A very self-conscious re-telling of a Greek play, the outcome is already
known, and there are really no surprises, which is in itself a surprise because
the book describes a universe of mythical monsters (some kept as pets) and
magical spells; against that backdrop the characters exhibit signs of
atheisticism though being unable to suspend entirely their morbid fears of the
There are loads of voices crop up: the author gives a chapter to himself, the
fictitous author shows up first as a ghost, then as a real character (in the
modern world), then as the voice of his dreams; these are confounded by the
narrative voice and the voices of the main characters themselves add to the
noise. None of the voices give much description of the surroundings, or of the
emotions and feelings of the characters; the book is almost entirely
descriptions of people's actions, or their sayings. Like a Hollywood movie, the
book does not hesitate to make a chronological jump whenever it is convenient.
It turns out that the whole thing is a dream of a man on death row hours from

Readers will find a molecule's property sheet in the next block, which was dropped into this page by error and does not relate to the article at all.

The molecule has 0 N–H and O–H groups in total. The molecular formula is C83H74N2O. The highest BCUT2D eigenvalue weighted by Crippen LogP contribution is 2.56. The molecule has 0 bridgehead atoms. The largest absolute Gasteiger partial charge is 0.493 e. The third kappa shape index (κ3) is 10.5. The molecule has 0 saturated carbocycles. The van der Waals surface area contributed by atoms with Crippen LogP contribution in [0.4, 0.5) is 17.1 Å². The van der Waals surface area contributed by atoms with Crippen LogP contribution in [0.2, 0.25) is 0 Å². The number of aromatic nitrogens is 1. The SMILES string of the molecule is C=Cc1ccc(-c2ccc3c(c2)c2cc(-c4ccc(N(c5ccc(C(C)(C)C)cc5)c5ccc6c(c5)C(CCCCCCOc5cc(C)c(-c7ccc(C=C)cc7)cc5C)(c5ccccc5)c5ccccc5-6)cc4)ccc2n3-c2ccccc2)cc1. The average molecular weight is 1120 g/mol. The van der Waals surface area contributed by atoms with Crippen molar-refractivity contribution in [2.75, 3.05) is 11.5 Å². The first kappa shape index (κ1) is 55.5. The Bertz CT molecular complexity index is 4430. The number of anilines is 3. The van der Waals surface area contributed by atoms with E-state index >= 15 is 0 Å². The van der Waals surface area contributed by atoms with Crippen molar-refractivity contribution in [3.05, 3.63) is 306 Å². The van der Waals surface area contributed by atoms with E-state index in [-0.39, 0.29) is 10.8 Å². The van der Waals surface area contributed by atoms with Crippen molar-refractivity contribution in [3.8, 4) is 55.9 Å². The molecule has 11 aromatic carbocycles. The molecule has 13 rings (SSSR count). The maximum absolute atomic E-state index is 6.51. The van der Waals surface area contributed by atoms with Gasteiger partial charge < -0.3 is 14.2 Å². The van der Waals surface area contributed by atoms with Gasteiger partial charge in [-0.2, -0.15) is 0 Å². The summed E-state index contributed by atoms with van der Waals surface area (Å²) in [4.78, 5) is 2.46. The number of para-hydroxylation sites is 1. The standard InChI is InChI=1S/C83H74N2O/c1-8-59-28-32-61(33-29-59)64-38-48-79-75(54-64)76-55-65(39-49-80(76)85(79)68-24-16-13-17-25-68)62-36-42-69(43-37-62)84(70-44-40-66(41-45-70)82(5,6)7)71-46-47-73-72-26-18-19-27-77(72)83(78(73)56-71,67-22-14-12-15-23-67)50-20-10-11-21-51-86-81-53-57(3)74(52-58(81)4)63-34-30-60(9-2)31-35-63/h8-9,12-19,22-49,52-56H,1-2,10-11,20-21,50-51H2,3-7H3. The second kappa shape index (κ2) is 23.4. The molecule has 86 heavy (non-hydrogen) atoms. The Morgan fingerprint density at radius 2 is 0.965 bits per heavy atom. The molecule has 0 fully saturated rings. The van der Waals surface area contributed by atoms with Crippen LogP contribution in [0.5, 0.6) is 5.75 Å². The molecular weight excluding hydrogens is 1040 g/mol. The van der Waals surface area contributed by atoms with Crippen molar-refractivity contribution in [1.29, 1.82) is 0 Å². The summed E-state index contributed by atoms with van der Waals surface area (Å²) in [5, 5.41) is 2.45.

being executed. I seriously doubt he would have been able to sleep at all
myself, but supposing he did, it makes for one of those stories which I hate
that can basically turn anyway it wants at any moment. It also explains
something of the nature of the work, but in the final analysis just having
someone wake up from a dream spoils it for me.
After having thought retrospectively about the book (mostly for the purpose
of writing this review), things do actually make a lot of sense, and it does
after all come across as a pretty intelligent book. Bottom line is it is not a
subject matter which really interests me and the writing is not very absorbing.